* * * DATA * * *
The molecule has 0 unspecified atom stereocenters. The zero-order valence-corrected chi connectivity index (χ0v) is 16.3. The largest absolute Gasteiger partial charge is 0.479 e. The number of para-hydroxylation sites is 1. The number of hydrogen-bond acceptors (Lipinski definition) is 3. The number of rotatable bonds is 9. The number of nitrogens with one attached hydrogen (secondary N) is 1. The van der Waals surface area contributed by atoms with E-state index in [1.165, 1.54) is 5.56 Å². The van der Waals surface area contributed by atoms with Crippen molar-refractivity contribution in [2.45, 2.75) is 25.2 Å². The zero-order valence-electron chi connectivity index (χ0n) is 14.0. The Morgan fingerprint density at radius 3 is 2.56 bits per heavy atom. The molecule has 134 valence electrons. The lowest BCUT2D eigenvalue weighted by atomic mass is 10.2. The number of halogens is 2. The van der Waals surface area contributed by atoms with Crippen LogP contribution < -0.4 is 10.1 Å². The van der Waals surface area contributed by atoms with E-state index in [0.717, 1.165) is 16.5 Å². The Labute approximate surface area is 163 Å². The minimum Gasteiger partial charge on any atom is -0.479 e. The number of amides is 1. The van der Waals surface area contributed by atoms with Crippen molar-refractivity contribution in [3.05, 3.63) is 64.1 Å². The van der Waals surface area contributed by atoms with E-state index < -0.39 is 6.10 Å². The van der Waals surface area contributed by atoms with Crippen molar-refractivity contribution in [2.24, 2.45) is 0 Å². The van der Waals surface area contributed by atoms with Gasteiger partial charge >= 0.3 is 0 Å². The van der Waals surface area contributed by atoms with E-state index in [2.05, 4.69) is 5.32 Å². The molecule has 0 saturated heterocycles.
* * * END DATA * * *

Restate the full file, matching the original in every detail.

The molecule has 0 unspecified atom stereocenters. The zero-order valence-corrected chi connectivity index (χ0v) is 16.3. The largest absolute Gasteiger partial charge is 0.479 e. The number of para-hydroxylation sites is 1. The number of hydrogen-bond acceptors (Lipinski definition) is 3. The number of rotatable bonds is 9. The number of nitrogens with one attached hydrogen (secondary N) is 1. The van der Waals surface area contributed by atoms with E-state index in [1.165, 1.54) is 5.56 Å². The van der Waals surface area contributed by atoms with Crippen molar-refractivity contribution in [2.45, 2.75) is 25.2 Å². The zero-order valence-electron chi connectivity index (χ0n) is 14.0. The Morgan fingerprint density at radius 3 is 2.56 bits per heavy atom. The molecule has 134 valence electrons. The lowest BCUT2D eigenvalue weighted by atomic mass is 10.2. The number of halogens is 2. The van der Waals surface area contributed by atoms with Crippen LogP contribution < -0.4 is 10.1 Å². The van der Waals surface area contributed by atoms with E-state index in [0.717, 1.165) is 16.5 Å². The Labute approximate surface area is 163 Å². The minimum Gasteiger partial charge on any atom is -0.479 e. The number of amides is 1. The van der Waals surface area contributed by atoms with Crippen molar-refractivity contribution in [3.05, 3.63) is 64.1 Å². The van der Waals surface area contributed by atoms with E-state index < -0.39 is 6.10 Å². The van der Waals surface area contributed by atoms with Crippen molar-refractivity contribution in [2.24, 2.45) is 0 Å². The van der Waals surface area contributed by atoms with Gasteiger partial charge >= 0.3 is 0 Å². The van der Waals surface area contributed by atoms with E-state index in [2.05, 4.69) is 5.32 Å². The molecule has 0 saturated heterocycles.